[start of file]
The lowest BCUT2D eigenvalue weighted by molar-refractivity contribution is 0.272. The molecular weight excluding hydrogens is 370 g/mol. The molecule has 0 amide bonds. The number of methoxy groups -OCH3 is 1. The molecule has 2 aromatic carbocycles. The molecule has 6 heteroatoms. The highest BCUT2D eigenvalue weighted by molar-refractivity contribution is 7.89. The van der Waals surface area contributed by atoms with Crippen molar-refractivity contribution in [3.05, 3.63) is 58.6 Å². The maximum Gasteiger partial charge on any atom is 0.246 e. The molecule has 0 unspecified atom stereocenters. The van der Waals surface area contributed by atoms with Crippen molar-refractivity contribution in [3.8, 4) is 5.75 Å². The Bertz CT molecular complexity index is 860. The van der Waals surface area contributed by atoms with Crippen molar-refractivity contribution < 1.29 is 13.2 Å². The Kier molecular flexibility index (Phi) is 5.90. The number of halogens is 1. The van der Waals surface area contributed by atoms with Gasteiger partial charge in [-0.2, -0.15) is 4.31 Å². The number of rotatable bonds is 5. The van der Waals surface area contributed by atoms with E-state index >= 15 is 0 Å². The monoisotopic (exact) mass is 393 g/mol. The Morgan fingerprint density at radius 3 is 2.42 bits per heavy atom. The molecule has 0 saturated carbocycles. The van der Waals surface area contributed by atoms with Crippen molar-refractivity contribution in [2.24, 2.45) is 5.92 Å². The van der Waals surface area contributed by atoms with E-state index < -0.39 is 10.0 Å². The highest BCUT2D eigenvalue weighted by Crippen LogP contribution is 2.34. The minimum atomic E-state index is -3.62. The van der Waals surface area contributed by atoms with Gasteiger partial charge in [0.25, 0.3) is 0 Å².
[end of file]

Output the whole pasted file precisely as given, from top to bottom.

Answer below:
The lowest BCUT2D eigenvalue weighted by molar-refractivity contribution is 0.272. The molecular weight excluding hydrogens is 370 g/mol. The molecule has 0 amide bonds. The number of methoxy groups -OCH3 is 1. The molecule has 2 aromatic carbocycles. The molecule has 6 heteroatoms. The highest BCUT2D eigenvalue weighted by molar-refractivity contribution is 7.89. The van der Waals surface area contributed by atoms with Crippen molar-refractivity contribution in [3.05, 3.63) is 58.6 Å². The maximum Gasteiger partial charge on any atom is 0.246 e. The molecule has 0 unspecified atom stereocenters. The van der Waals surface area contributed by atoms with Crippen molar-refractivity contribution in [3.8, 4) is 5.75 Å². The Bertz CT molecular complexity index is 860. The van der Waals surface area contributed by atoms with Crippen molar-refractivity contribution < 1.29 is 13.2 Å². The Kier molecular flexibility index (Phi) is 5.90. The number of halogens is 1. The van der Waals surface area contributed by atoms with Gasteiger partial charge in [-0.2, -0.15) is 4.31 Å². The number of rotatable bonds is 5. The van der Waals surface area contributed by atoms with E-state index >= 15 is 0 Å². The monoisotopic (exact) mass is 393 g/mol. The Morgan fingerprint density at radius 3 is 2.42 bits per heavy atom. The molecule has 0 saturated carbocycles. The van der Waals surface area contributed by atoms with Crippen molar-refractivity contribution in [2.24, 2.45) is 5.92 Å². The van der Waals surface area contributed by atoms with E-state index < -0.39 is 10.0 Å². The highest BCUT2D eigenvalue weighted by Crippen LogP contribution is 2.34. The minimum atomic E-state index is -3.62. The van der Waals surface area contributed by atoms with Gasteiger partial charge in [0.25, 0.3) is 0 Å².